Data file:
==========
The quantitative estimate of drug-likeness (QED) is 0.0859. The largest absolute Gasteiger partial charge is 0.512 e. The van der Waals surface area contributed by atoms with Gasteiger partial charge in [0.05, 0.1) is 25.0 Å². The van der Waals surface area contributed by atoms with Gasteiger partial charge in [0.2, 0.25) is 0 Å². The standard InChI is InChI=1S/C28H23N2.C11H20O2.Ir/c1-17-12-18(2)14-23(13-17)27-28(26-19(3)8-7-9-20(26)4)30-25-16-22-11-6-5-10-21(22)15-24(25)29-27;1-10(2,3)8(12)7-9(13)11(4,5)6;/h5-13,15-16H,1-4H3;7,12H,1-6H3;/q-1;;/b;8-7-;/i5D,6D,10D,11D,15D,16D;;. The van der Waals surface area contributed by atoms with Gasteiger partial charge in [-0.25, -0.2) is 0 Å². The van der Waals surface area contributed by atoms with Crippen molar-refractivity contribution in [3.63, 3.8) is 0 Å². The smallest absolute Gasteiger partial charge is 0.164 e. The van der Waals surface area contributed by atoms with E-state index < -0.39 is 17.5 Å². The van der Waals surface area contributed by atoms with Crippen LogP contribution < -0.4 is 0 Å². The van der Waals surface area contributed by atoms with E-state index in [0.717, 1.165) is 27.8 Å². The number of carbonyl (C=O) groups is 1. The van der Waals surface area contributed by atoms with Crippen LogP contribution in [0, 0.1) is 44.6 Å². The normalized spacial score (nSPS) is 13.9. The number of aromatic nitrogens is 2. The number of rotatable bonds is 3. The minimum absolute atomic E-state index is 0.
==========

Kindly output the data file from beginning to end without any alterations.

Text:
The quantitative estimate of drug-likeness (QED) is 0.0859. The largest absolute Gasteiger partial charge is 0.512 e. The van der Waals surface area contributed by atoms with Gasteiger partial charge in [0.05, 0.1) is 25.0 Å². The van der Waals surface area contributed by atoms with Gasteiger partial charge in [0.2, 0.25) is 0 Å². The standard InChI is InChI=1S/C28H23N2.C11H20O2.Ir/c1-17-12-18(2)14-23(13-17)27-28(26-19(3)8-7-9-20(26)4)30-25-16-22-11-6-5-10-21(22)15-24(25)29-27;1-10(2,3)8(12)7-9(13)11(4,5)6;/h5-13,15-16H,1-4H3;7,12H,1-6H3;/q-1;;/b;8-7-;/i5D,6D,10D,11D,15D,16D;;. The van der Waals surface area contributed by atoms with Gasteiger partial charge in [-0.25, -0.2) is 0 Å². The van der Waals surface area contributed by atoms with Crippen molar-refractivity contribution in [3.63, 3.8) is 0 Å². The smallest absolute Gasteiger partial charge is 0.164 e. The van der Waals surface area contributed by atoms with E-state index < -0.39 is 17.5 Å². The van der Waals surface area contributed by atoms with Crippen LogP contribution < -0.4 is 0 Å². The van der Waals surface area contributed by atoms with E-state index in [0.717, 1.165) is 27.8 Å². The number of carbonyl (C=O) groups is 1. The van der Waals surface area contributed by atoms with Crippen LogP contribution in [0, 0.1) is 44.6 Å². The normalized spacial score (nSPS) is 13.9. The number of aromatic nitrogens is 2. The number of rotatable bonds is 3. The minimum absolute atomic E-state index is 0.